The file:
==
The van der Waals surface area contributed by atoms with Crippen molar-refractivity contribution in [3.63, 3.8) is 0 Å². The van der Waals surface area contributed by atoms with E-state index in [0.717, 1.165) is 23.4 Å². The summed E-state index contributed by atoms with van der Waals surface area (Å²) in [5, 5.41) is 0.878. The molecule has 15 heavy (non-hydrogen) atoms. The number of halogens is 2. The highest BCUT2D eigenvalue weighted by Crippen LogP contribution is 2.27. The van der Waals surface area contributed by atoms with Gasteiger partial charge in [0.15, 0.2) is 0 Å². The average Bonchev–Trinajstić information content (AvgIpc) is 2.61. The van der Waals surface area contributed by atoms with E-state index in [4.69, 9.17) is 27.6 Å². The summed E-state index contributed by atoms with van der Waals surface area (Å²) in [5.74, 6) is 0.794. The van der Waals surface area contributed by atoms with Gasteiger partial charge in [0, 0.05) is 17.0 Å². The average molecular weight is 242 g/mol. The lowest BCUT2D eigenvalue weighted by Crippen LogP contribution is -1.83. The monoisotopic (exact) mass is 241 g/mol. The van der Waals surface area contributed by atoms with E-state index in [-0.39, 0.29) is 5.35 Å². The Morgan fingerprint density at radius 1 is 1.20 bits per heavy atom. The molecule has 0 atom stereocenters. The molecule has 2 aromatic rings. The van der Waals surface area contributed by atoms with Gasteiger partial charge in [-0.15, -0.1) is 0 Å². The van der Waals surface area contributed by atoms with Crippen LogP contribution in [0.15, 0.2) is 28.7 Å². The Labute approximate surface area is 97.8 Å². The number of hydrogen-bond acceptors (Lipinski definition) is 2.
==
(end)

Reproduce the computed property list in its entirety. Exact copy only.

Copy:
The van der Waals surface area contributed by atoms with Crippen molar-refractivity contribution in [3.63, 3.8) is 0 Å². The van der Waals surface area contributed by atoms with E-state index in [0.717, 1.165) is 23.4 Å². The summed E-state index contributed by atoms with van der Waals surface area (Å²) in [5, 5.41) is 0.878. The molecule has 15 heavy (non-hydrogen) atoms. The number of halogens is 2. The highest BCUT2D eigenvalue weighted by Crippen LogP contribution is 2.27. The van der Waals surface area contributed by atoms with Gasteiger partial charge in [0.15, 0.2) is 0 Å². The average Bonchev–Trinajstić information content (AvgIpc) is 2.61. The van der Waals surface area contributed by atoms with E-state index in [4.69, 9.17) is 27.6 Å². The summed E-state index contributed by atoms with van der Waals surface area (Å²) in [5.74, 6) is 0.794. The van der Waals surface area contributed by atoms with Gasteiger partial charge in [0, 0.05) is 17.0 Å². The average molecular weight is 242 g/mol. The lowest BCUT2D eigenvalue weighted by Crippen LogP contribution is -1.83. The monoisotopic (exact) mass is 241 g/mol. The van der Waals surface area contributed by atoms with E-state index in [-0.39, 0.29) is 5.35 Å². The Morgan fingerprint density at radius 1 is 1.20 bits per heavy atom. The molecule has 0 atom stereocenters. The molecule has 2 aromatic rings. The van der Waals surface area contributed by atoms with Gasteiger partial charge in [-0.15, -0.1) is 0 Å². The van der Waals surface area contributed by atoms with Crippen LogP contribution in [0.15, 0.2) is 28.7 Å². The Labute approximate surface area is 97.8 Å². The number of hydrogen-bond acceptors (Lipinski definition) is 2.